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Colm Hayes: 'Anxiety comes with the job. I don’t hold it in and I’m a stronger person because of it'

Much has been done to combat the stigma around anxiety and depression by initiatives like Cycle Against Suicide, writes Colm Hayes.

Colm Hayes

I MET CYCLE Against Suicide founder Jim Breen back in 2012 after I had interviewed him on my radio show. He spoke to me passionately about the stigma surrounding mental health and how we had to change it. He spoke my language, for years I had been a strong advocate for positive mental health.

I witnessed many times how silence was the killer and talking quite often the cure. We dealt with issues of mental health on the radio show and received many emails and letters from people who had really benefitted from our conversation.

There’s a reason why, as a society, we have such expressions as “It’s good to talk” or “A problem shared, is a problem halved.” Talking works.

Mobilising support

The big challenge for the fledgling charity was the first Cycle Against Suicide around Ireland. It would take place in April 2013, would last 14 days and we would cycle 1,400kms, but would anyone sign up?

We rolled out a campaign across RTÉ 2FM, we visited schools all across Ireland and we encouraged people to open up their homes and give a bed for a night to a cyclist. It was organised like a military operation but we were missing one thing, the soldiers.

On first morning we gathered in RTÉ and our hearts soared as over 2,000 cyclists arrived to begin the very first cycle. The campus was buzzing, the smiles radiated across south county Dublin. The bikes were shiny, the coffee warm and when Noel Curran DG of RTÉ hit the klaxon my breath was taken away and I shed a tear.

Making a difference

A peloton of 2,000 cyclists snaked through RTÉ and out onto the Stillorgan dual carriageway, beginning the journey across Ireland. It was stunning, mesmerising and at that moment I truly believed we could and would make a difference.

Since that day we have successfully completed four annual cycles. People have opened their homes and their hearts to us. Schools have danced, sang and made more sandwiches than I thought was humanly possible. And the important thing, we got Ireland talking. Talking about mental health, talking about suicide, anxiety, depression and bullying. Talking about fixing it.

We got Ireland talking

But we weren’t finished. We then created the Student Leaders’ Congress. It started in 2013 in a radio studio in RTÉ with 40 students speaking about issues that affected them. It was inspiring to hear them talk and we realised they needed a bigger forum to talk and be proactive.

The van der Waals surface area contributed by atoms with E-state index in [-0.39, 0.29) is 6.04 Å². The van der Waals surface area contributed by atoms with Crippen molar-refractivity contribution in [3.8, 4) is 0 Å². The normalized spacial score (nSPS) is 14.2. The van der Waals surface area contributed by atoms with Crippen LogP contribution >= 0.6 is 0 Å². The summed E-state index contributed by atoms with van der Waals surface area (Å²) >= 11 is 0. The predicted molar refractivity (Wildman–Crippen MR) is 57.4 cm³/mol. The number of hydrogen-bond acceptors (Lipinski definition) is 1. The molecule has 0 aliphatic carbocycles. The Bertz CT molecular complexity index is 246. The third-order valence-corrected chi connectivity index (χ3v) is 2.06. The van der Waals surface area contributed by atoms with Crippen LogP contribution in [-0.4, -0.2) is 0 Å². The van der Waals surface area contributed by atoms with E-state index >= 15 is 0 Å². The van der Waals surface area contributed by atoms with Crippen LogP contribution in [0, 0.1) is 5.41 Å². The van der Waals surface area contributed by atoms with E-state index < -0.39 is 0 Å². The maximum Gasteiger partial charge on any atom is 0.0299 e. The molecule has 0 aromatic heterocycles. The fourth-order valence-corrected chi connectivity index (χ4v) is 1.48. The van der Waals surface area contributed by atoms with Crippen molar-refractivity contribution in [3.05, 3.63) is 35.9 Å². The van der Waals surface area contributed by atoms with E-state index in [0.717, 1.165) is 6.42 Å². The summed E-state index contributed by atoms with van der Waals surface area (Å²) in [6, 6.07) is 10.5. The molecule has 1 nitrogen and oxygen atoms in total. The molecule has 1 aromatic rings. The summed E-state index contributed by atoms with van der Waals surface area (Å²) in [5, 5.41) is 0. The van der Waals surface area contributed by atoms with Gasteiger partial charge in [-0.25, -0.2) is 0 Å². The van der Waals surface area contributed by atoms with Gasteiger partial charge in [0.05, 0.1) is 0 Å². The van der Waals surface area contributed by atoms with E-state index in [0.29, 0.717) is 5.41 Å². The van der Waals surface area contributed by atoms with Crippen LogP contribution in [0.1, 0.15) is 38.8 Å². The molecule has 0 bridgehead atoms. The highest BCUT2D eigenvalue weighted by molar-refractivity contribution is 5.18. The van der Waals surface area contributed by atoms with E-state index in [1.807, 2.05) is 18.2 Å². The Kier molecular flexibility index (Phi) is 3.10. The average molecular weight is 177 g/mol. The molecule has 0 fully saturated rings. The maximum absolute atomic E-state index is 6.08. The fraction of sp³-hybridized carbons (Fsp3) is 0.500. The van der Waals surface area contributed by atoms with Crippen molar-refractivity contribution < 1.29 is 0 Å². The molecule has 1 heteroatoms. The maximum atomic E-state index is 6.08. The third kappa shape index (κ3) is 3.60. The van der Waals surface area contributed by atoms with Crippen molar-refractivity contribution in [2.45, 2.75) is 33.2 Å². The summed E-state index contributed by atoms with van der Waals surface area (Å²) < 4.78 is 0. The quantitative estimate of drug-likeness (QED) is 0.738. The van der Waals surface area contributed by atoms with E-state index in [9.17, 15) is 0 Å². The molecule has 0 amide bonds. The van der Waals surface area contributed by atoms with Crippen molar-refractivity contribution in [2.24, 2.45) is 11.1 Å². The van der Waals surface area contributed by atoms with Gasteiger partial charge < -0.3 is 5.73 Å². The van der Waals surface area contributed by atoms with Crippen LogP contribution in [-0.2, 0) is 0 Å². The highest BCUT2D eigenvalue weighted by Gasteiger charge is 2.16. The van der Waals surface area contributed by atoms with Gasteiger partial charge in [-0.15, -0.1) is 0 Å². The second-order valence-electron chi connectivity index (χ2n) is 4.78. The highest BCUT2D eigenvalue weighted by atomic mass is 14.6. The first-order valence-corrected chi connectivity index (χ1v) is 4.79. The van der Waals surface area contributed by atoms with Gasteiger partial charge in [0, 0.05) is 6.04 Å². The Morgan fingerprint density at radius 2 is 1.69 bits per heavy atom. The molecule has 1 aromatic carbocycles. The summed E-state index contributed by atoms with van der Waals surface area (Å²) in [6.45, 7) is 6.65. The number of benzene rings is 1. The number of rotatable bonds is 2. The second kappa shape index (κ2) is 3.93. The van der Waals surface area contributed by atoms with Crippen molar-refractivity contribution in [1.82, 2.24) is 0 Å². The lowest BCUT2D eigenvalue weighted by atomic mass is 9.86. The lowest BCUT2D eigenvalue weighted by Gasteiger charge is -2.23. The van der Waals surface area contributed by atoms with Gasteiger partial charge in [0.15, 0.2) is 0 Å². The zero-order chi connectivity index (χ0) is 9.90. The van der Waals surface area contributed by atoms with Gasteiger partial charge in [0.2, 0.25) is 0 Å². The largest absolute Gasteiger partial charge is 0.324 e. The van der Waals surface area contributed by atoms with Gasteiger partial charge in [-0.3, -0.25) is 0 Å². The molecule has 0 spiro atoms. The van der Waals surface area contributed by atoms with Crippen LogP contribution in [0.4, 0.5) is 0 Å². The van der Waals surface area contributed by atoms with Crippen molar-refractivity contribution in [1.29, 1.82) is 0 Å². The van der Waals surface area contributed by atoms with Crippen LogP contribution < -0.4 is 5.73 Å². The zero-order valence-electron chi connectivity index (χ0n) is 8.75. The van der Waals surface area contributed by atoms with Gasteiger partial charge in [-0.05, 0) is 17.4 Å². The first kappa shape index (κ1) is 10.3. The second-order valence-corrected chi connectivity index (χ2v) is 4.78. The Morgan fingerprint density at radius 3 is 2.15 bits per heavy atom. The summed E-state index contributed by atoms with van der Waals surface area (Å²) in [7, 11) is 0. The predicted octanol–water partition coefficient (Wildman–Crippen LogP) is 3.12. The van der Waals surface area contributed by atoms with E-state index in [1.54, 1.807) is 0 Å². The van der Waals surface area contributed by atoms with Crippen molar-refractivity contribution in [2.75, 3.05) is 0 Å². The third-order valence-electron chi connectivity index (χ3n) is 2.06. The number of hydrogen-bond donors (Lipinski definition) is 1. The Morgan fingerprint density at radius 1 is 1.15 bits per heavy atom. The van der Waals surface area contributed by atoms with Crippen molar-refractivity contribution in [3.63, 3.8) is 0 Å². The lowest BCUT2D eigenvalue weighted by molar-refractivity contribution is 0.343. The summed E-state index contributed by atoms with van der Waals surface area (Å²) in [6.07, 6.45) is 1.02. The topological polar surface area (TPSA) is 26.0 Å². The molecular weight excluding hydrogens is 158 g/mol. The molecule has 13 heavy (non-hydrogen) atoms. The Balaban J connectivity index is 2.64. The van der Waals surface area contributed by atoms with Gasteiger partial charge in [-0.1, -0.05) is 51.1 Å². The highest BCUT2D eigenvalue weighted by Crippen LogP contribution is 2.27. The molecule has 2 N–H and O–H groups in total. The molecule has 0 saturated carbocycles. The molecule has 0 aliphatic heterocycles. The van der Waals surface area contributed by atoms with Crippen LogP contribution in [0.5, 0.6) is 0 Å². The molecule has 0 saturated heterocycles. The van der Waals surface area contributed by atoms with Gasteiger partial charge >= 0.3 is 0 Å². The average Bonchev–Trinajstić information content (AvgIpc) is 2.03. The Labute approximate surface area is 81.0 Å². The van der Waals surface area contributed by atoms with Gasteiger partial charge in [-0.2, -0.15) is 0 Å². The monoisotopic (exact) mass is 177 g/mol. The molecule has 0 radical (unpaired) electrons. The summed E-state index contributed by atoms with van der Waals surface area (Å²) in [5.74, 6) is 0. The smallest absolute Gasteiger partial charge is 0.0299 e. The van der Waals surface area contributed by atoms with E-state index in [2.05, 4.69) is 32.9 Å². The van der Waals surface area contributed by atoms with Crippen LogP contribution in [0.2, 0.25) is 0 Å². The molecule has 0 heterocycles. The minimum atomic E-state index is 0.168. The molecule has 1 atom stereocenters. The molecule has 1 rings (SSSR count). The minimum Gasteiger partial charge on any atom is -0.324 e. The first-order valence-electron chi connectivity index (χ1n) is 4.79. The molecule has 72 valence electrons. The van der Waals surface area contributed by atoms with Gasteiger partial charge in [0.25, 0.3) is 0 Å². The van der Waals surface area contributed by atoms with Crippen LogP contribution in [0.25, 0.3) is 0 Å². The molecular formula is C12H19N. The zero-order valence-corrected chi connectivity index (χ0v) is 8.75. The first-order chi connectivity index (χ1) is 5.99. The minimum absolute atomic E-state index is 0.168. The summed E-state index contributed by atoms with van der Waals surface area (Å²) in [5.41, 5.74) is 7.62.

This year, 2017, the Student Leaders’ Congress took place in University Limerick, attended by 6,000 students. We had motivational speakers such as Pat Lam and music from the likes of The Strypes and Orla Gartland, with the students, singing, dancing, laughing and crying. I was proud to be the MC for the two days. Two days I will never forget in my entire life.

Making a difference

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#SchoolsGoOrange campaign

And there’s more. Today, hundreds of schools across the island of Ireland will “Go Orange” to promote positive mental health. As part of the build up to this, the #SchoolsGoOrange selfie campaign has caused well-known Irish faces from Joe Duffy to Nadia Forde, and from Gerry Adams to Dustin The Turkey to “Go Orange” on social media.

It’s been a rollercoaster four years, an amazing journey that’s helped me through my own dark days. In my business, anxiety comes with the job. I’ve learnt to deal with it much better because of Cycle Against Suicide. I don’t hold it in, I talk about it and I believe I’m a stronger person because of it.

We have a message, a simple message but a strong message in Cycle Against Suicide:

It’s OK not to feel OK and it’s absolutely OK to ask for help.

Trust me it works.

Colm Hayes is the CEO of Cycle Against Suicide. As a broadcaster, he has over 30 years experience working in radio and television. Cycle Against Suicide’s mission is to spread the message that, “it’s OK not to feel OK; and it’s absolutely OK to ask for help,” so, together, shoulder to shoulder, we can break the cycle of suicide on the island of Ireland. Today hundreds of schools take part in Cycle Against Suicide’s #SchoolsGoOrange Day for mental health awareness. To find out more visit Cycle Against Suicide can be found on Twitter @CASuicide.

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